When Does an Atom Split?
An atom splits when it is struck by a neutron. The nucleus of the atom then breaks into two roughly equal parts and, at the same time, shoots out several high-speed neutrons. Atoms are so small that they cannot be seen under the most powerful microscope. They are the building bricks of which each element is composed. The Greek word “atom” means “cannot be cut.” But we know now that atoms can be cut, or split. Each one contains minute particles carrying two sorts of electricity: first, the electrons which are negatively charged; and secondly, the central core or nucleus which is made up of protons (positively charged) and neutrons (no charge).
In the 19th century it was discovered that all elements with atomic weights greater than 83 are radioactive and that the nucleus could be divided into several parts. Albert Einstein (1879-1955) calculated in 1905 that splitting an atom would destroy mass and release heat. By thus converting matter into heat energy, vast amount of heat would be obtained by destroying only a very small amount of matter.
Between 1934 and 1938 the Italian Enrico Fermi and the German Otto Hahn discovered that atoms of uranium (atomic weight 92) split when struck by a neutron. In 1939 Jean Frédéric Joliot–Curie found that this splitting, or fission, released two or three more neutrons which in turn produced fission in more uranium nuclei, and so on. It is this chain reaction that makes possible not only the benefits of nuclear power but also the horrors of nuclear warfare.
Fission is a form of nuclear transmutation because the resulting fragments are not the same element as the original atom. The two nuclei produced are most often of comparable but slightly different sizes, typically with a mass ratio of products of about 3 to 2, for common fissileisotopes. Most fissions are binary fissions (producing two charged fragments), but occasionally (2 to 4 times per 1000 events), threepositively charged fragments are produced, in a ternary fission. The smallest of these fragments in ternary processes ranges in size from a proton to an argon nucleus.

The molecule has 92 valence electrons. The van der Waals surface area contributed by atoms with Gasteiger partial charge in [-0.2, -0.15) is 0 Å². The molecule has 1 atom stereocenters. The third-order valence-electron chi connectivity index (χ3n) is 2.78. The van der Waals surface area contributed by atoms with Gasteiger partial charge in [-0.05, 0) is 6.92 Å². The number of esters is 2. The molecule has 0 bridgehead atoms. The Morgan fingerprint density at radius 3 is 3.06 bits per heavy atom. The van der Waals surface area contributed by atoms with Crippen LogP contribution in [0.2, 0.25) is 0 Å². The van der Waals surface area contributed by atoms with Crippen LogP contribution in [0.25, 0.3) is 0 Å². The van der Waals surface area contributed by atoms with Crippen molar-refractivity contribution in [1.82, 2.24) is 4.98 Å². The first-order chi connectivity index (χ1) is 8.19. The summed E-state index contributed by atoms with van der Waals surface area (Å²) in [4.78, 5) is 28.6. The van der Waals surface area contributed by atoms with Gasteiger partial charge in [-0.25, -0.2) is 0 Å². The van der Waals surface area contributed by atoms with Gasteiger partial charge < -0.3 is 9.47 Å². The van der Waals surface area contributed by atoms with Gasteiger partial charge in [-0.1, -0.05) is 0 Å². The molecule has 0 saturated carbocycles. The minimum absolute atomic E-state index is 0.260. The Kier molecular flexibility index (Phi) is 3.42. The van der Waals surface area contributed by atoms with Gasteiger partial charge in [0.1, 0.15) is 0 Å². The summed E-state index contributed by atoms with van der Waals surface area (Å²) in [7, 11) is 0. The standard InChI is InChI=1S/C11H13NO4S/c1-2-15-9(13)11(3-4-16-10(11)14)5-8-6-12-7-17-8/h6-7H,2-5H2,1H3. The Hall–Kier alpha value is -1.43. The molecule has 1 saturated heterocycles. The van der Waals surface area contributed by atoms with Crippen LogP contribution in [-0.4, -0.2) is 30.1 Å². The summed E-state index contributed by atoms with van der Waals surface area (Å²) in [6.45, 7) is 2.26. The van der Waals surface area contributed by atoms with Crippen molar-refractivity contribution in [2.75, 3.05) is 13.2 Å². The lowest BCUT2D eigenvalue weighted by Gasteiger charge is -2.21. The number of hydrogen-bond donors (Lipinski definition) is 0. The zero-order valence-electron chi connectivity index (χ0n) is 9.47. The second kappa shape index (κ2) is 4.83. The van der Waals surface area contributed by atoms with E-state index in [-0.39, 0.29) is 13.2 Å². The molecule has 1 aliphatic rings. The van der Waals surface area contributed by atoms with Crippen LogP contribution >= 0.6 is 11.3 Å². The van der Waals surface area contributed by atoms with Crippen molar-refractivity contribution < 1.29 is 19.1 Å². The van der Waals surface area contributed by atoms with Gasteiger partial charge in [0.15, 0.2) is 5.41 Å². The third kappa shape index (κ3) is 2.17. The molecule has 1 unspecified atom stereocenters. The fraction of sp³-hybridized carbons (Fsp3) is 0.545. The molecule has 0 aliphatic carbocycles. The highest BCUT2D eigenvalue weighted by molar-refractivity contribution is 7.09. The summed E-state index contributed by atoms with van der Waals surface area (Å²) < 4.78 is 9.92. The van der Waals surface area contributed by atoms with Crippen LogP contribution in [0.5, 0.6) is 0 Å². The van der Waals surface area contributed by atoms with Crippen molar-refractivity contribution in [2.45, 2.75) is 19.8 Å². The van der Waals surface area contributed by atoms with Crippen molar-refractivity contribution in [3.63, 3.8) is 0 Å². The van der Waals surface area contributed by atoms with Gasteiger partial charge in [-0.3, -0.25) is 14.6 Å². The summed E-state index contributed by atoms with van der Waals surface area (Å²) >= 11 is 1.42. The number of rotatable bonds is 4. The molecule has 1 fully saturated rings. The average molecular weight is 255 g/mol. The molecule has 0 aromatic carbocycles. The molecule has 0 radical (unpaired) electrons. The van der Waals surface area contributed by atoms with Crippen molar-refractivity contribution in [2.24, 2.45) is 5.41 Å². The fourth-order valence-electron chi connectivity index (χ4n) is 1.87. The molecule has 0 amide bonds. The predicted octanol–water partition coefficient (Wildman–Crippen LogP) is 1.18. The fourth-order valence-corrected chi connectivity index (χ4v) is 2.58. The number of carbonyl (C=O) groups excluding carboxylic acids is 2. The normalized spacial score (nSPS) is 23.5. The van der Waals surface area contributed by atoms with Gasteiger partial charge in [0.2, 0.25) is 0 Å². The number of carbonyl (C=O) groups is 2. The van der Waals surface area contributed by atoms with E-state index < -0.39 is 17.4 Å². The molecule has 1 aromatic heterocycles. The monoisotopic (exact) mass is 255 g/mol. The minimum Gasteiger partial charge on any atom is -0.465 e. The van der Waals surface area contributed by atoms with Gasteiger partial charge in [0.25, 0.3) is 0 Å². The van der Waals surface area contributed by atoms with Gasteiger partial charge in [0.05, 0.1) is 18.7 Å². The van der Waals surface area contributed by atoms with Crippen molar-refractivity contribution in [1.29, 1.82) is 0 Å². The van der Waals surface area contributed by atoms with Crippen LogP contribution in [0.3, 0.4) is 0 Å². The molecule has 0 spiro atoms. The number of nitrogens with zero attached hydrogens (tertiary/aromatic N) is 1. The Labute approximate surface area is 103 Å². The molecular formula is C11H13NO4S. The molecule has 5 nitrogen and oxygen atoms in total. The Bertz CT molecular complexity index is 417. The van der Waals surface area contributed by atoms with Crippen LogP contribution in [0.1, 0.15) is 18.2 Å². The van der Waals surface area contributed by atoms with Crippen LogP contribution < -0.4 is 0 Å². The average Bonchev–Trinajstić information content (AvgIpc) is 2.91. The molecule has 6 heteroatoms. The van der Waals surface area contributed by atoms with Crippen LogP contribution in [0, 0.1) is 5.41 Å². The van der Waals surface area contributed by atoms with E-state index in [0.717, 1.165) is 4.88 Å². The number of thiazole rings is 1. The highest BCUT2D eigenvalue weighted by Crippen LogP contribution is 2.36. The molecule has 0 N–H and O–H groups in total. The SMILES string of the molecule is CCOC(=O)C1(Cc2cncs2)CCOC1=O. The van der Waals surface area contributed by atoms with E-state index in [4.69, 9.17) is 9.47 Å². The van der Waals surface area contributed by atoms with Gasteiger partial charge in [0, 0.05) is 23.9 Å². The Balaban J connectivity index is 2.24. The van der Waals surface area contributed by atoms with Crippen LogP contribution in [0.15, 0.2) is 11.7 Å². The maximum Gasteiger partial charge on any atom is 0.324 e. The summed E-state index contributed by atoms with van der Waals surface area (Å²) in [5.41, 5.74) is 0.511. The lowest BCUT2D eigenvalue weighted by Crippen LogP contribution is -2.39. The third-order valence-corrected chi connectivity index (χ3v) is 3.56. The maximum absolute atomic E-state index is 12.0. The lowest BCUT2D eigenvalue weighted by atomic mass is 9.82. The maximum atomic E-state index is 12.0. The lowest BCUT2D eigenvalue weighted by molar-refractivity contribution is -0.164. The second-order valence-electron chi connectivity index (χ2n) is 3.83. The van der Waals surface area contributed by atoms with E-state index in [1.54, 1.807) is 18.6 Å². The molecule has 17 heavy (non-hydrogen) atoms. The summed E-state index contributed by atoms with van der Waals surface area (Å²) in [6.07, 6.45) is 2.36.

Apart from fission induced by a neutron, harnessed and exploited by humans, a natural form of spontaneous radioactive decay (not requiring a neutron) is also referred to as fission, and occurs especially in very high-mass-number isotopes. Spontaneous fission was discovered in 1940 by Flyorov, Petrzhak and Kurchatov in Moscow, when they decided to confirm that, without bombardment by neutrons, the fission rate of uranium was indeed negligible, as predicted by Niels Bohr; it was not.
The unpredictable composition of the products (which vary in a broad probabilistic and somewhat chaotic manner) distinguishes fission from purely quantum-tunneling processes such as proton emission, alpha decay, and cluster decay, which give the same products each time. Nuclear fission produces energy for nuclear power and drives the explosion of nuclear weapons. Both uses are possible because certain substances called nuclear fuels undergo fission when struck by fission neutrons, and in turn emit neutrons when they break apart. This makes possible a self-sustaining nuclear chain reaction that releases energy at a controlled rate in a nuclear reactor or at a very rapid uncontrolled rate in a nuclear weapon.
The amount of free energy contained in nuclear fuel is millions of times the amount of free energy contained in a similar mass of chemical fuel such as gasoline, making nuclear fission a very dense source of energy. The products of nuclear fission, however, are on average far more radioactive than the heavy elements which are normally fissioned as fuel, and remain so for significant amounts of time, giving rise to a nuclear waste problem. Concerns over nuclear waste accumulation and over the destructive potential of nuclear weapons are a counterbalance to the peaceful desire to use fission as an energy source, and give rise to ongoing political debate over nuclear power.